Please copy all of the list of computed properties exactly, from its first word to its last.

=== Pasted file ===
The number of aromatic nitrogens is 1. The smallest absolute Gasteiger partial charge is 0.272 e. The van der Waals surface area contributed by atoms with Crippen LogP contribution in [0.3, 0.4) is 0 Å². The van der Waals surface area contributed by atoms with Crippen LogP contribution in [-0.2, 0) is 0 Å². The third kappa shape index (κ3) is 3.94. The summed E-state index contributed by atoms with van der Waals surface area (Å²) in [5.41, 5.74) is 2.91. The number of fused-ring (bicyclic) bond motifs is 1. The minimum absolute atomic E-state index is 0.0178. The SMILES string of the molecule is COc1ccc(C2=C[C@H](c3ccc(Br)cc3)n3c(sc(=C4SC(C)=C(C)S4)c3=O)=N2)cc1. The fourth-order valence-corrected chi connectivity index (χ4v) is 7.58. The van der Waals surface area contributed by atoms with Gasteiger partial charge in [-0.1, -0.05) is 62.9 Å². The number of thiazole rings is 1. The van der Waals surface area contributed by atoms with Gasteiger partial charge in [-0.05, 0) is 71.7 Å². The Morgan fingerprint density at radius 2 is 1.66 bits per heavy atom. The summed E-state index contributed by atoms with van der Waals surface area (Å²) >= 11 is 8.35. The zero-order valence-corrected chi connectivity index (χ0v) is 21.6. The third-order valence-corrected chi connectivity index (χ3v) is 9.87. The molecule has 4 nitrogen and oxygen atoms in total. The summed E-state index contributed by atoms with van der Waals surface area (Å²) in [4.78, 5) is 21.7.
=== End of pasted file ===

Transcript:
The number of aromatic nitrogens is 1. The smallest absolute Gasteiger partial charge is 0.272 e. The van der Waals surface area contributed by atoms with Crippen LogP contribution in [0.3, 0.4) is 0 Å². The van der Waals surface area contributed by atoms with Crippen LogP contribution in [-0.2, 0) is 0 Å². The third kappa shape index (κ3) is 3.94. The summed E-state index contributed by atoms with van der Waals surface area (Å²) in [5.41, 5.74) is 2.91. The number of fused-ring (bicyclic) bond motifs is 1. The minimum absolute atomic E-state index is 0.0178. The SMILES string of the molecule is COc1ccc(C2=C[C@H](c3ccc(Br)cc3)n3c(sc(=C4SC(C)=C(C)S4)c3=O)=N2)cc1. The fourth-order valence-corrected chi connectivity index (χ4v) is 7.58. The van der Waals surface area contributed by atoms with Gasteiger partial charge in [-0.1, -0.05) is 62.9 Å². The number of thiazole rings is 1. The van der Waals surface area contributed by atoms with Gasteiger partial charge in [-0.05, 0) is 71.7 Å². The Morgan fingerprint density at radius 2 is 1.66 bits per heavy atom. The summed E-state index contributed by atoms with van der Waals surface area (Å²) >= 11 is 8.35. The zero-order valence-corrected chi connectivity index (χ0v) is 21.6. The third-order valence-corrected chi connectivity index (χ3v) is 9.87. The molecule has 4 nitrogen and oxygen atoms in total. The summed E-state index contributed by atoms with van der Waals surface area (Å²) in [4.78, 5) is 21.7.